Vivid Microscopy: Progress through illumination

By Anna Lardinois

Startup Storyteller

Jayson Kurfis, the biochemist at the helm of Vivid Microscopy, knows how to create anticipation. His company, founded in 2018, creates fluorescent markers that aid in laboratory testing and research. The company is on the verge of big changes, but they can’t talk about it. Not yet, anyway.

Kurfis, along with Dr. Dan Sem, have developed a product that makes it easier for scientists to identify oxidative stress markers in human cells. Cells are stressed when they are fighting diseases like cancer, or cardiovascular disease. The patented additive sold by the company causes those stressed cells to take on a green glow, making oxidative stress easy to identify. The tool was created for use in drug development labs.

Vivid Microscopy markers were used in a pre-clinical drug development lab for cardiac disease. The soon- to- be- released academic study of cardiac medication that resulted from the lab work will impact the future trajectory of Vivid Microscopy. But, we’ll have to wait for the release to learn more about what is next for this Milwaukee startup. Stay tuned.

In the meantime, Kurfis – who, it so happens, is red/brown colorblind, rendering him unable to  to use Vivid Microscopy products himself – is happy to talk about the company’s development to this point.

Kurfis began his career in academics, studying cancer at University of Chicago, and then renal disease at Northwestern University. From there, Kurfis took his skills to the business sector, where he has been involved in product development for decades.

Kurfis was working for a Fortune 500 company and looking for new technologies that had commercial possibilities on behalf of the company when he met Dr. Dan Sem, many years ago. The scientists did not anticipate that years later, they would be in business together.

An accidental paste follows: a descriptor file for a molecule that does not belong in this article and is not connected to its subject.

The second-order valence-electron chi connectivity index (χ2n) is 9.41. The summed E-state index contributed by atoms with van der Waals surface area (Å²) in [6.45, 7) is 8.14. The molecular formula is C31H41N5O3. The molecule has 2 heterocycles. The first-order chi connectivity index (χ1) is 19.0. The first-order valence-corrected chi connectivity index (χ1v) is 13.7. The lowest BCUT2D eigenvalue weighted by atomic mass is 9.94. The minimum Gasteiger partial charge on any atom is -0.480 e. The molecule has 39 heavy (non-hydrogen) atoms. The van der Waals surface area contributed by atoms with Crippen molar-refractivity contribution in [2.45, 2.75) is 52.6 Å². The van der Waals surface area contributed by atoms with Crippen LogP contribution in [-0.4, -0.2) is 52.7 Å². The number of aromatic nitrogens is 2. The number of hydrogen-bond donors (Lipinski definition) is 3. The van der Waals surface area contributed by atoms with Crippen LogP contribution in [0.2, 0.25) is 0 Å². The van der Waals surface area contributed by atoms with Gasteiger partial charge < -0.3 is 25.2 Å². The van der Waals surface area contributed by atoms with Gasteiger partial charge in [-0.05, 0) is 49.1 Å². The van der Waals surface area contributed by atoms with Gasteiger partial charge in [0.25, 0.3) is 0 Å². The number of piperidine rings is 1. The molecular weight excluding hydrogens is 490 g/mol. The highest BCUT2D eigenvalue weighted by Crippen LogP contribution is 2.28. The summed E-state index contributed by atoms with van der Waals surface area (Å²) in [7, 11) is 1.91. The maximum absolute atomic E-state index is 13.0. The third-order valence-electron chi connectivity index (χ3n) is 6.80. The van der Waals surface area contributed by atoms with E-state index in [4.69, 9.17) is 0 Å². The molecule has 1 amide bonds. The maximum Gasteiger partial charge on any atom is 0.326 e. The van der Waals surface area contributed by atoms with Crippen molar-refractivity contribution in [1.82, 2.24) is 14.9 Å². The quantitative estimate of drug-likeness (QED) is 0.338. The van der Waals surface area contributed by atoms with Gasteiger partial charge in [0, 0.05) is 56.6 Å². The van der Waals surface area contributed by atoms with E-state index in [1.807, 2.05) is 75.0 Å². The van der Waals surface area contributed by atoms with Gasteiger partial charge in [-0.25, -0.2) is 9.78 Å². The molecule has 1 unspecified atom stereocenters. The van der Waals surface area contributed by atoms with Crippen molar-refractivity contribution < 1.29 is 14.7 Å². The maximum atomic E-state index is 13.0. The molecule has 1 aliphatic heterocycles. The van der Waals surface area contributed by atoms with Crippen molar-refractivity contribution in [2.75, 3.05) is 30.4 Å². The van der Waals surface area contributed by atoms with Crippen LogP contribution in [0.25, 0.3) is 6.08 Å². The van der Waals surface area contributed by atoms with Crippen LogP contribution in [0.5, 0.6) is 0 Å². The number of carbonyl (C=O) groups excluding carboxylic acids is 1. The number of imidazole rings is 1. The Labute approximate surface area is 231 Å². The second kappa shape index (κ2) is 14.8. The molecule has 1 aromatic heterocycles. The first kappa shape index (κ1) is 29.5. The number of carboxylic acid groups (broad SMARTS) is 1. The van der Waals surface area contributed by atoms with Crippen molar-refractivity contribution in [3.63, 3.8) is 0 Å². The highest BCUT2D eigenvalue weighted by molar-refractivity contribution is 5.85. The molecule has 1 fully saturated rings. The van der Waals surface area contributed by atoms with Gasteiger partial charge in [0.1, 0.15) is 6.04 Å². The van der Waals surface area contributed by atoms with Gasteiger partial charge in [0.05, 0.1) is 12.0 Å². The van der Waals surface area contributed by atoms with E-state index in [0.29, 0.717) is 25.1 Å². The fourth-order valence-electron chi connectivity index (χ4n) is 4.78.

Sem did much of the initial lab work for Vivid Microscopyat Concordia University. Kurfis revealed a key challenge of moving a product from a research instruction to commercial manufacturing is the problem of scale.

“In a small research lab, you’re working with very small quantities. Your goal is to try to find something new that you can move forward and show that it has some viability,” Kurfis said.

He explains that when materials move into commercial production, “you need to be able to produce enough quantity to be able to go out to a larger marketplace. You need to be able to stabilize it. You need to be able to have consistency. That’s one of the challenges, translating it from a small quantity research lab to something that moves up into larger quantities and then you know, hopefully even larger quantities than that.”

Vivid Microscopy now has its own lab in UW- Milwaukee’s Innovation Campus in Wauwatosa. UWM’s Drug Discovery Institute was instrumental in helping the company scale its product for manufacturing.

Kurfis was quick to acknowledge there has been a good deal of support for the company in Milwaukee, specifically mentioning Milwaukee Economic Development Corporation (MEDC). He praised the mentorship and guidance provided by I-Corps at UW-Milwaukee and the National Science Foundation. While he is impressed with the number of resources and support for startups in Milwaukee, he notes the resources can be difficult to find.

For now, we’ll have to wait to learn about what is next for Vivid Microscopy. The partnership between Sem and Kurfis has been a fruitful one, and it seems as if they are looking for lightning to strike twice.  The pair is involved in another venture, Amruth Group. The biochemical company was named a semi-finalist in the Governor’s Business Plan Contest. It is certain to be one of the companies to watch in the coming year.

To learn more about Vivid Microscopy, click here.

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